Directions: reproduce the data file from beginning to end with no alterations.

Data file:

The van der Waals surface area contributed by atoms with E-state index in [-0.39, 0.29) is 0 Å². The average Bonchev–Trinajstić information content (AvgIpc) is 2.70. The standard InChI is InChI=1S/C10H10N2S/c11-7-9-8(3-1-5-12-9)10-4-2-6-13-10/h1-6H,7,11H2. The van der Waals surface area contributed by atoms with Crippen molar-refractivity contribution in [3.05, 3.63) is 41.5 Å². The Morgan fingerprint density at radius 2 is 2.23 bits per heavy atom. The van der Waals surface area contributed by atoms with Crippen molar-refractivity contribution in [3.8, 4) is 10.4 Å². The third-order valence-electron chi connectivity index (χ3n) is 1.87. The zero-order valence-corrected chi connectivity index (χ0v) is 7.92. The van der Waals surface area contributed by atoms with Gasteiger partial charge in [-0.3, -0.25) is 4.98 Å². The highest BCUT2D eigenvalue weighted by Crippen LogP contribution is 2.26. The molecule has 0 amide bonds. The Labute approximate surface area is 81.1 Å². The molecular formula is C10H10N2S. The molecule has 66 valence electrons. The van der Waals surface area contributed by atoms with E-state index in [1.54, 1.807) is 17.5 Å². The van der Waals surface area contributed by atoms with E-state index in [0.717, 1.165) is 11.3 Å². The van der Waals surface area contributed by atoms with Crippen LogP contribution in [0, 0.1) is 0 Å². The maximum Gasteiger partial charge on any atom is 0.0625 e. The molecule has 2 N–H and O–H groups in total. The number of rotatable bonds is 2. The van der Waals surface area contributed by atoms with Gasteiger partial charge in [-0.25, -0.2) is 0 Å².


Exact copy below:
The van der Waals surface area contributed by atoms with E-state index in [-0.39, 0.29) is 0 Å². The average Bonchev–Trinajstić information content (AvgIpc) is 2.70. The standard InChI is InChI=1S/C10H10N2S/c11-7-9-8(3-1-5-12-9)10-4-2-6-13-10/h1-6H,7,11H2. The van der Waals surface area contributed by atoms with Crippen molar-refractivity contribution in [3.05, 3.63) is 41.5 Å². The Morgan fingerprint density at radius 2 is 2.23 bits per heavy atom. The van der Waals surface area contributed by atoms with Crippen molar-refractivity contribution in [3.8, 4) is 10.4 Å². The third-order valence-electron chi connectivity index (χ3n) is 1.87. The zero-order valence-corrected chi connectivity index (χ0v) is 7.92. The van der Waals surface area contributed by atoms with Gasteiger partial charge in [-0.3, -0.25) is 4.98 Å². The highest BCUT2D eigenvalue weighted by Crippen LogP contribution is 2.26. The molecule has 0 amide bonds. The Labute approximate surface area is 81.1 Å². The molecular formula is C10H10N2S. The molecule has 66 valence electrons. The van der Waals surface area contributed by atoms with E-state index in [1.54, 1.807) is 17.5 Å². The van der Waals surface area contributed by atoms with E-state index in [0.717, 1.165) is 11.3 Å². The van der Waals surface area contributed by atoms with Crippen LogP contribution in [0, 0.1) is 0 Å². The maximum Gasteiger partial charge on any atom is 0.0625 e. The molecule has 2 N–H and O–H groups in total. The number of rotatable bonds is 2. The van der Waals surface area contributed by atoms with Gasteiger partial charge in [-0.25, -0.2) is 0 Å².